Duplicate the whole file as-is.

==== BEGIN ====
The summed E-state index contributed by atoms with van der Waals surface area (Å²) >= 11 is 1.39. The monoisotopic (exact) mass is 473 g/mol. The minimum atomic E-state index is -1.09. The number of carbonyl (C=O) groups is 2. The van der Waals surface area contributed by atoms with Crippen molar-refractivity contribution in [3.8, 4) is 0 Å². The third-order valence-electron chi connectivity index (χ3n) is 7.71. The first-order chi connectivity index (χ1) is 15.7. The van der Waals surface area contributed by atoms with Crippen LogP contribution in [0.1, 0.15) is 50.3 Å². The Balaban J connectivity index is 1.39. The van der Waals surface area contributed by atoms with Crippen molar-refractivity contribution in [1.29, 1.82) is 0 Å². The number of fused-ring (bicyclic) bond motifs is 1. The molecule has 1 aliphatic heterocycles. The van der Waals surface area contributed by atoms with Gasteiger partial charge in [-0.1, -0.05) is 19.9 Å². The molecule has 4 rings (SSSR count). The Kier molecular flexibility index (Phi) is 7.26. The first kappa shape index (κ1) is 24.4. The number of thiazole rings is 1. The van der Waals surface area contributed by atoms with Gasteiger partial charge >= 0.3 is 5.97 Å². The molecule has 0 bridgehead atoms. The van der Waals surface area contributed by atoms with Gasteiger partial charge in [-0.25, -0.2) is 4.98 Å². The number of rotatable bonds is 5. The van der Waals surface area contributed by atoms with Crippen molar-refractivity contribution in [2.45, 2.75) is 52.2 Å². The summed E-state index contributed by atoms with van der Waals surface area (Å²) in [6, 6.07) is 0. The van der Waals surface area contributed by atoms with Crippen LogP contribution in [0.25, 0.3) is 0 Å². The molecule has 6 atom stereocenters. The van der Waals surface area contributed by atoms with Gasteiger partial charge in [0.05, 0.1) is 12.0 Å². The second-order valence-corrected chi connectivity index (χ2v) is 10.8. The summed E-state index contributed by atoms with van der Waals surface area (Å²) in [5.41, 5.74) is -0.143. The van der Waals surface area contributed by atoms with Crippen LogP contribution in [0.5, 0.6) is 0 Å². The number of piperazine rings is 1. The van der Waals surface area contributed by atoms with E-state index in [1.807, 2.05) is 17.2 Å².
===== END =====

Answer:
The summed E-state index contributed by atoms with van der Waals surface area (Å²) >= 11 is 1.39. The monoisotopic (exact) mass is 473 g/mol. The minimum atomic E-state index is -1.09. The number of carbonyl (C=O) groups is 2. The van der Waals surface area contributed by atoms with Crippen molar-refractivity contribution in [3.8, 4) is 0 Å². The third-order valence-electron chi connectivity index (χ3n) is 7.71. The first-order chi connectivity index (χ1) is 15.7. The van der Waals surface area contributed by atoms with Crippen LogP contribution in [0.1, 0.15) is 50.3 Å². The Balaban J connectivity index is 1.39. The van der Waals surface area contributed by atoms with Crippen molar-refractivity contribution in [1.29, 1.82) is 0 Å². The number of fused-ring (bicyclic) bond motifs is 1. The molecule has 1 aliphatic heterocycles. The van der Waals surface area contributed by atoms with Gasteiger partial charge in [-0.1, -0.05) is 19.9 Å². The molecule has 4 rings (SSSR count). The Kier molecular flexibility index (Phi) is 7.26. The first kappa shape index (κ1) is 24.4. The number of thiazole rings is 1. The van der Waals surface area contributed by atoms with Gasteiger partial charge >= 0.3 is 5.97 Å². The molecule has 0 bridgehead atoms. The van der Waals surface area contributed by atoms with Gasteiger partial charge in [-0.25, -0.2) is 4.98 Å². The number of rotatable bonds is 5. The van der Waals surface area contributed by atoms with Crippen molar-refractivity contribution in [2.45, 2.75) is 52.2 Å². The summed E-state index contributed by atoms with van der Waals surface area (Å²) in [6, 6.07) is 0. The van der Waals surface area contributed by atoms with Crippen LogP contribution in [0.25, 0.3) is 0 Å². The molecule has 6 atom stereocenters. The van der Waals surface area contributed by atoms with Gasteiger partial charge in [0.05, 0.1) is 12.0 Å². The second-order valence-corrected chi connectivity index (χ2v) is 10.8. The summed E-state index contributed by atoms with van der Waals surface area (Å²) in [5.41, 5.74) is -0.143. The van der Waals surface area contributed by atoms with Crippen LogP contribution in [0.5, 0.6) is 0 Å². The number of piperazine rings is 1. The van der Waals surface area contributed by atoms with E-state index in [1.807, 2.05) is 17.2 Å².